This person does not belong in the jungle … From a logical standpoint, I don’t think she would take off her heels. I don’t think she would choose to be barefoot. I don’t think she would run faster barefoot in the jungle with vines and stones.
As for the possibility that Claire could have utilized an alternate pair of shoes, Howard shot that down, too. “I don’t think she would carry flats around with her. I think she’s somebody who could sprint a marathon in heels,” she said. “For me, it was actually logical for her to be in that very illogical situation because she doesn’t belong in the jungle and yet she finds herself there and has to adapt.”
And yet “Jurassic World” Claire does adapt, and so does her outfit. Just not her shoes. While Claire eventually lets loose (and gets far more practical) by shedding her jacket and belt, tying up her dress shirt around her waist, and allowing her stick-straight coiffure get appropriately frizzy and wavy after running for her life in a literal jungle, her heels stay firmly on. She can’t let them go, and neither can the film.
As much as she evolves and adapts to the situation at hand, proving her mettle and her intellect by the film’s end, it’s the shoes that keep Claire back in “Jurassic World.” Faced with horrific circumstances that still attempt to be amusing in a blustering, blockbuster-ish way, Claire never considers using her over-the-top shoes as a weapon or a tool. Sure, even the pointiest of heels might not break dino-skin, but they could keep a small predator at bay or break a piece of glass that’s in the way. “Jurassic World” lacked the intellect to see the shoes as anything but a literal accessory for Claire — and even once they were called out that way, the sequel failed to smarten up.
Three years later, “Fallen Kingdom” displays a strange interest in playing up the controversy — again, by choosing to reintroduce one of the film’s two leads via her maligned footwear, reducing her to just the shoes on her feet — instead of simply opting to embrace Claire’s evolution. This Claire is very different than the one audiences met in the first film, a crusader for dinosaur rights who has abandoned the corporate world that once defined her and who is eager to right the kind of wrongs she helped create in the first place (like designing a genetically modified dinosaur with seriously killer instincts). Yet the most important thing we know about Claire is her preferred heel height.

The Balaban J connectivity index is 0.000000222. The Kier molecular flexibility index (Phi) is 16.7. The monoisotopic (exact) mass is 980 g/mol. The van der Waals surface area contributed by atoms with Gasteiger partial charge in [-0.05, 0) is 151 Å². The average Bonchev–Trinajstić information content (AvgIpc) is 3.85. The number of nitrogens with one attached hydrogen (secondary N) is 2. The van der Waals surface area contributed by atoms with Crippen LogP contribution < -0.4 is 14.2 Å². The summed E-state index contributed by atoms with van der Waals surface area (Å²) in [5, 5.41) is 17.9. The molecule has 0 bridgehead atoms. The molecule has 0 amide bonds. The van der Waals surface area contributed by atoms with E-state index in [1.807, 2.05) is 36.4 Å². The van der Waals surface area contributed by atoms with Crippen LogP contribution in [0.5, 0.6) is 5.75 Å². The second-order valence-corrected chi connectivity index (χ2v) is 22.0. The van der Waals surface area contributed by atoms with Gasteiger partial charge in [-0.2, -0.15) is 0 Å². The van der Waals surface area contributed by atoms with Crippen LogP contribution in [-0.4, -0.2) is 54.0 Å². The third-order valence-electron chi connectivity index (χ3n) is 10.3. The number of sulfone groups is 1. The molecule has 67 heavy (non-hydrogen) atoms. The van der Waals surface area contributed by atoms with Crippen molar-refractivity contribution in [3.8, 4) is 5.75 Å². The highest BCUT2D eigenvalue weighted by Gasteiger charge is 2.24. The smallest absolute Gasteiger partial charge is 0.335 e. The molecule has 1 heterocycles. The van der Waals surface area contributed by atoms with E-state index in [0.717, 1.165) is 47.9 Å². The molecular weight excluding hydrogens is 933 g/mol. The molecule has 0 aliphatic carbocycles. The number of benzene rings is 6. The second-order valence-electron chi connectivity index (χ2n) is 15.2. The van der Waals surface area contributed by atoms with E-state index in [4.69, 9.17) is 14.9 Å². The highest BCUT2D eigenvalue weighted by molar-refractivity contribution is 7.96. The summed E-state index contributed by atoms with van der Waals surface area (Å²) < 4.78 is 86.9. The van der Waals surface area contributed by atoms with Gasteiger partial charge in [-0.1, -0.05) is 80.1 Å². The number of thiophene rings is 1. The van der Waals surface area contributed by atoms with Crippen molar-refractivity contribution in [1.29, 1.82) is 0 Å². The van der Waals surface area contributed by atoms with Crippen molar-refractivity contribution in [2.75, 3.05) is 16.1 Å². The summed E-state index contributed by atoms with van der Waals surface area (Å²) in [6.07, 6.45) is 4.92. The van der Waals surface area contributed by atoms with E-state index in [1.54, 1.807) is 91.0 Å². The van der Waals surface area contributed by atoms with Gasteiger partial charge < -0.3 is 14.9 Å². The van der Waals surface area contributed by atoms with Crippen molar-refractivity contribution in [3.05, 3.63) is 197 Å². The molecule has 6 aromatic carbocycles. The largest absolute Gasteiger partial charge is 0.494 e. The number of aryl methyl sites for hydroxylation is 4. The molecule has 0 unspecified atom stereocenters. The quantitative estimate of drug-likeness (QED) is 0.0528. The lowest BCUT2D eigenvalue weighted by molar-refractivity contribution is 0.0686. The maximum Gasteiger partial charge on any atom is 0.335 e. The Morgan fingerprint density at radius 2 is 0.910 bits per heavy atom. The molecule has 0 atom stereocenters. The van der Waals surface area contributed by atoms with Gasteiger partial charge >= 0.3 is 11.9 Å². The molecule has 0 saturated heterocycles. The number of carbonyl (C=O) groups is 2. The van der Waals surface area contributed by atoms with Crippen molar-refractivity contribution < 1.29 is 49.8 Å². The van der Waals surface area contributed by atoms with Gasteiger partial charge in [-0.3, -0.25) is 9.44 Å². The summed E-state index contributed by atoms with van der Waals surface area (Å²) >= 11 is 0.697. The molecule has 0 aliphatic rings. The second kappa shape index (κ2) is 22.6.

Later, Claire does change her shoes, opting for a pair of sensible boots (finally!) that are the complete opposite of her heels. They’re the kind of shoes one would wear on a dinosaur-infested island, the kind of shoes one could run in or jump over a seething pile of lava in or even battle an evil corporate entity bent on using dinosaurs for evil in. They’re the kind of shoes Claire should have put on in the first film, and by the time we get there, it’s an awfully heavy-handed twist.
The boots become a whole new gimmick unto themselves. Every lingering shot — Claire stomping back into Owen’s life, or Claire getting off a tiny aircraft, or even Claire delicately maneuvering around a sleepy dinosaur — reminds us what was wrong about this situation from the beginning. Yet more shots that seem to say, “Remember those stupid shoes and how much you hated them?” Yes, we do. Now stop asking.
“Jurassic World: Fallen Kingdom” is in theaters Friday, June 22.